Anna is one of those people who just brings a tremendous energy, authenticity and honesty to every scene she’s in. She’s just very talented and very honest and real as an actress. She doesn’t seem to know how to play a false note, so she’s a great litmus test for whether or not a scene works. You can be having fun playing something, but when you’re around Anna, it becomes very obvious very quickly if it’s not quite the right thing. It definitely stands out.  

Even before this project, I admired Anna a lot and was really hoping for a chance to work with her. So, I was thrilled when she signed on – except that, you know, I was a little worried that I was going to end up in her Twitter feed (laughs).  

How about JK Simmons? What qualities do you think he bring to the role of Ray King, the Treasury agent on Christian’s trail?  

Our characters are on a collision course in this movie, so I didn’t have a huge amount of scenes with him. But it was a joy to be in the movie with him, and the few scenes that we did to get to do together were a lot of fun.  

His character is on this train headed directly for Christian, and that part of the movie had to be carried off with great aplomb. It could very easily have become something that felt trite or extraneous, but JK made it into something elegant and tragic. The way he played it was just beautiful and I was so glad that he was the one doing the heavy lifting with that part. When I watched the movie, I was just blown away by the gravitas of his performance.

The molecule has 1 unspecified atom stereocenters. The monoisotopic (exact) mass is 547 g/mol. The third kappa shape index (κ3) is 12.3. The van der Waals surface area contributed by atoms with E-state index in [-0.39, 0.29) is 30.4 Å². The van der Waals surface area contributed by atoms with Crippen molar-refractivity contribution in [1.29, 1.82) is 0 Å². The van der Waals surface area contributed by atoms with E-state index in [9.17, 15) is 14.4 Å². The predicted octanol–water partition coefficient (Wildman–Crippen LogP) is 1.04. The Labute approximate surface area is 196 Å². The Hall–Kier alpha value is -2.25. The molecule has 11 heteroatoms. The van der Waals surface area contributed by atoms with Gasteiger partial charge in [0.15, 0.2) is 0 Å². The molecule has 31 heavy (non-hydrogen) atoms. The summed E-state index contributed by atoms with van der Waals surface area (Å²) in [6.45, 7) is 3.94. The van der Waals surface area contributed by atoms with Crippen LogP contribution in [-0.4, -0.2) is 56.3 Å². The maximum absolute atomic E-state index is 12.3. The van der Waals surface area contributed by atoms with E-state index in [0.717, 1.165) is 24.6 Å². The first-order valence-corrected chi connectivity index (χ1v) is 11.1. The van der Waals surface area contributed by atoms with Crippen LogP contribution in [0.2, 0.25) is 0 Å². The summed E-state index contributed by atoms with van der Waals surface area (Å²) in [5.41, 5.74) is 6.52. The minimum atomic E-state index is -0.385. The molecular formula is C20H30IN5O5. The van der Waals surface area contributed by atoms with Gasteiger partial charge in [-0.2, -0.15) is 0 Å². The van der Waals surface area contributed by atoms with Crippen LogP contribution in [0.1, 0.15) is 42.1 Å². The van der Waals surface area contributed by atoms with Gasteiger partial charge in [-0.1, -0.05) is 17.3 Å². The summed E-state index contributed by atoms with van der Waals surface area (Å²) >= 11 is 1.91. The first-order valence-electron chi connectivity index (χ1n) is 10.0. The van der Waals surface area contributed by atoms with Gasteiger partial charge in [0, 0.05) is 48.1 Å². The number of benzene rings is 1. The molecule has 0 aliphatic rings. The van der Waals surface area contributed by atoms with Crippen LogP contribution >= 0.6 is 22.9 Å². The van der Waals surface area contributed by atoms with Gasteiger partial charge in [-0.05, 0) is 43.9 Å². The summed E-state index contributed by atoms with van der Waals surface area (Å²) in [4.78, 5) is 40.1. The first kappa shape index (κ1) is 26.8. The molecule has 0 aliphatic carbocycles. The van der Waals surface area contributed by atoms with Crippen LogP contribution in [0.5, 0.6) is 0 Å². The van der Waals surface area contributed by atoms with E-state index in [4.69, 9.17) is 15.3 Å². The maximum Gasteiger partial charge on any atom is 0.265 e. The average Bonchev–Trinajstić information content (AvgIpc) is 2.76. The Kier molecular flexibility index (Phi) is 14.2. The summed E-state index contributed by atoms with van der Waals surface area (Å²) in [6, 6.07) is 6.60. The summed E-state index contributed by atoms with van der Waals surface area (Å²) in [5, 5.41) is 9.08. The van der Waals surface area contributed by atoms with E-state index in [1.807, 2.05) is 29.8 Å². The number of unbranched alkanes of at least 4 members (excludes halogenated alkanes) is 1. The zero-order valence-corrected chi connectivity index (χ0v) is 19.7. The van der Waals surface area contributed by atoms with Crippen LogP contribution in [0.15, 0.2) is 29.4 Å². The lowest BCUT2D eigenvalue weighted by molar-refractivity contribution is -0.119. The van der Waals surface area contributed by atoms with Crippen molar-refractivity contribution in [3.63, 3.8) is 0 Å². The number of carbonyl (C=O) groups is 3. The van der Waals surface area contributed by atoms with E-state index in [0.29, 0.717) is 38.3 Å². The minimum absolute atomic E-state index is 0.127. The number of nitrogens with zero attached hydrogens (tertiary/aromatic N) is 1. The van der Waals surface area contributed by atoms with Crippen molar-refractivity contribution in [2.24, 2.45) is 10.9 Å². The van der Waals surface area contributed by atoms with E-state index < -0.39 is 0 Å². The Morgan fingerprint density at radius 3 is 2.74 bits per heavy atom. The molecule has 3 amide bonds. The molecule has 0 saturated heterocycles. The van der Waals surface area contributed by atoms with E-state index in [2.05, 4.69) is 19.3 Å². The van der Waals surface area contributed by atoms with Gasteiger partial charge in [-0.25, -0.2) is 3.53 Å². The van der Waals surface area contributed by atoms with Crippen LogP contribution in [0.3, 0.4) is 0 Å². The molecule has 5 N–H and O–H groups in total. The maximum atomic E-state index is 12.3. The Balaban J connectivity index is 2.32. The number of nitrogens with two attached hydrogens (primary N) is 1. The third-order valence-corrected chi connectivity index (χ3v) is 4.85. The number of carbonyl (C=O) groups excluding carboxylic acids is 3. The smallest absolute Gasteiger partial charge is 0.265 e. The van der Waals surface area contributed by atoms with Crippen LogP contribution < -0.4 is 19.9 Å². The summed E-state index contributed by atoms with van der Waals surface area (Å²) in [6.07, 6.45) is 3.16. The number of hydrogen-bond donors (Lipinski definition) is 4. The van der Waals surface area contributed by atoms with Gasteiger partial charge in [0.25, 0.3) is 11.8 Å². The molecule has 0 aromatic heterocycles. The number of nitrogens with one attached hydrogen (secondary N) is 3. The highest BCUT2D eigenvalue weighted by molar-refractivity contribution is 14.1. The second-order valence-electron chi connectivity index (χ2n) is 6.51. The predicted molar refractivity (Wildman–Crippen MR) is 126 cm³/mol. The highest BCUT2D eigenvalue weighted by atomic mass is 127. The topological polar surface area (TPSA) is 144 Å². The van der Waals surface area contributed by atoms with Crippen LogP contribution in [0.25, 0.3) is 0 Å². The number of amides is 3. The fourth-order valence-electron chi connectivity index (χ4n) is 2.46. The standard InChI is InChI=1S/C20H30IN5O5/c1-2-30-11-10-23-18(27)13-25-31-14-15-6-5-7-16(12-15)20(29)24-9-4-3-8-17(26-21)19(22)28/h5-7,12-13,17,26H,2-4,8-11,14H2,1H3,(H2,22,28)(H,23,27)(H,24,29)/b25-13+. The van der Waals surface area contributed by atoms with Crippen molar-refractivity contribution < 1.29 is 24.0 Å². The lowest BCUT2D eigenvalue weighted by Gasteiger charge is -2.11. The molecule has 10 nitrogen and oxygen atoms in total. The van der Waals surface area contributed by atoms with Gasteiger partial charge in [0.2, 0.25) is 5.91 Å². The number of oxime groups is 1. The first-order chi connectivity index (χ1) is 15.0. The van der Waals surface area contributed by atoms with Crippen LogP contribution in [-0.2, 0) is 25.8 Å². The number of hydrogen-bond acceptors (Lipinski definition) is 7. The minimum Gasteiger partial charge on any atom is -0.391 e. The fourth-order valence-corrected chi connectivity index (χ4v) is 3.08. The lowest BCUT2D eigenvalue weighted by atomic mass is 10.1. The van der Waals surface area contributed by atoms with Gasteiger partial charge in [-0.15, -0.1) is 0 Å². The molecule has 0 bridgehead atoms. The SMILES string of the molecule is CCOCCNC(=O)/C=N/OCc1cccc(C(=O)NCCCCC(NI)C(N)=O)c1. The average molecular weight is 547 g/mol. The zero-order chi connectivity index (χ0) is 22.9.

gene simmons

The film has such a great cast, with actors like Jon Lithgow, Jean Smart, Jon Bernthal, Jeffrey Tambor and Cynthia Addai-Robinson.  

This movie is kind of like a jigsaw puzzle, both in the literal sense in terms of the role the jigsaw puzzle plays in the story; and in a metaphorical sense in that it’s a lot of actors playing out their performances in pieces that interlock with one another and come together to create the whole image. There was no getting by without everybody pulling their weight; if any one of them is missing or not right, the whole thing falls apart. And this cast … there was not a false note in it, so I really felt the pressure to make sure that my performance was up to snuff.

The film releases in cinemas on Friday, 28 October. 

(Photos: AP)